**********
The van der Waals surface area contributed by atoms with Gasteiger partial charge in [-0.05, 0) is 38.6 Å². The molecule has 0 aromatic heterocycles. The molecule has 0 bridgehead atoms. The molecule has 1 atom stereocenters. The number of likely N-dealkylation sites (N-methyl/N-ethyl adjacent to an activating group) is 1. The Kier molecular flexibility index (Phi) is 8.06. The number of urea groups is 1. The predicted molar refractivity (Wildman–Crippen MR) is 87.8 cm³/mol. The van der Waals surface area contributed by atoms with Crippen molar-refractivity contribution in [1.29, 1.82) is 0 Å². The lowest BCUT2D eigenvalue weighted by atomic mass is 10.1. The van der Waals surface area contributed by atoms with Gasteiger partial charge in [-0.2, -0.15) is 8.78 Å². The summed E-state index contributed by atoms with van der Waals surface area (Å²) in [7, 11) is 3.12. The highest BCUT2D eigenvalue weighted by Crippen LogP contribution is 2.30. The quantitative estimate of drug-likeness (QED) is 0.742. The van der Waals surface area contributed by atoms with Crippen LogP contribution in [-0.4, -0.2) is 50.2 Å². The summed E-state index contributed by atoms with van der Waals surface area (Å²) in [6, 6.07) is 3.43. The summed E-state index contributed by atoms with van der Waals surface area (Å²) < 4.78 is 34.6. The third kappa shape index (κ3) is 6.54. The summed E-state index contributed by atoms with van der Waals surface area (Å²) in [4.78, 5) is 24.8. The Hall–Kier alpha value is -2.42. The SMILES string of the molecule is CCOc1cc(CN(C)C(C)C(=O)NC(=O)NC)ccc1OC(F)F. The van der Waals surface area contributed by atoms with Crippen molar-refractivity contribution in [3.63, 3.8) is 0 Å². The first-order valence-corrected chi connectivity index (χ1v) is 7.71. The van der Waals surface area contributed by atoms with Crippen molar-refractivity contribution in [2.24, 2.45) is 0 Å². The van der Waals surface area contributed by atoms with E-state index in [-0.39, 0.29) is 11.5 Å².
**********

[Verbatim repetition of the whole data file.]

The van der Waals surface area contributed by atoms with Gasteiger partial charge in [-0.05, 0) is 38.6 Å². The molecule has 0 aromatic heterocycles. The molecule has 0 bridgehead atoms. The molecule has 1 atom stereocenters. The number of likely N-dealkylation sites (N-methyl/N-ethyl adjacent to an activating group) is 1. The Kier molecular flexibility index (Phi) is 8.06. The number of urea groups is 1. The predicted molar refractivity (Wildman–Crippen MR) is 87.8 cm³/mol. The van der Waals surface area contributed by atoms with Crippen molar-refractivity contribution in [1.29, 1.82) is 0 Å². The lowest BCUT2D eigenvalue weighted by atomic mass is 10.1. The van der Waals surface area contributed by atoms with Gasteiger partial charge in [-0.2, -0.15) is 8.78 Å². The summed E-state index contributed by atoms with van der Waals surface area (Å²) in [7, 11) is 3.12. The highest BCUT2D eigenvalue weighted by Crippen LogP contribution is 2.30. The quantitative estimate of drug-likeness (QED) is 0.742. The van der Waals surface area contributed by atoms with Crippen LogP contribution in [-0.4, -0.2) is 50.2 Å². The summed E-state index contributed by atoms with van der Waals surface area (Å²) in [6, 6.07) is 3.43. The summed E-state index contributed by atoms with van der Waals surface area (Å²) < 4.78 is 34.6. The third kappa shape index (κ3) is 6.54. The summed E-state index contributed by atoms with van der Waals surface area (Å²) in [4.78, 5) is 24.8. The Hall–Kier alpha value is -2.42. The SMILES string of the molecule is CCOc1cc(CN(C)C(C)C(=O)NC(=O)NC)ccc1OC(F)F. The van der Waals surface area contributed by atoms with Crippen molar-refractivity contribution in [3.63, 3.8) is 0 Å². The first-order valence-corrected chi connectivity index (χ1v) is 7.71. The van der Waals surface area contributed by atoms with Crippen molar-refractivity contribution in [2.24, 2.45) is 0 Å². The van der Waals surface area contributed by atoms with E-state index in [-0.39, 0.29) is 11.5 Å².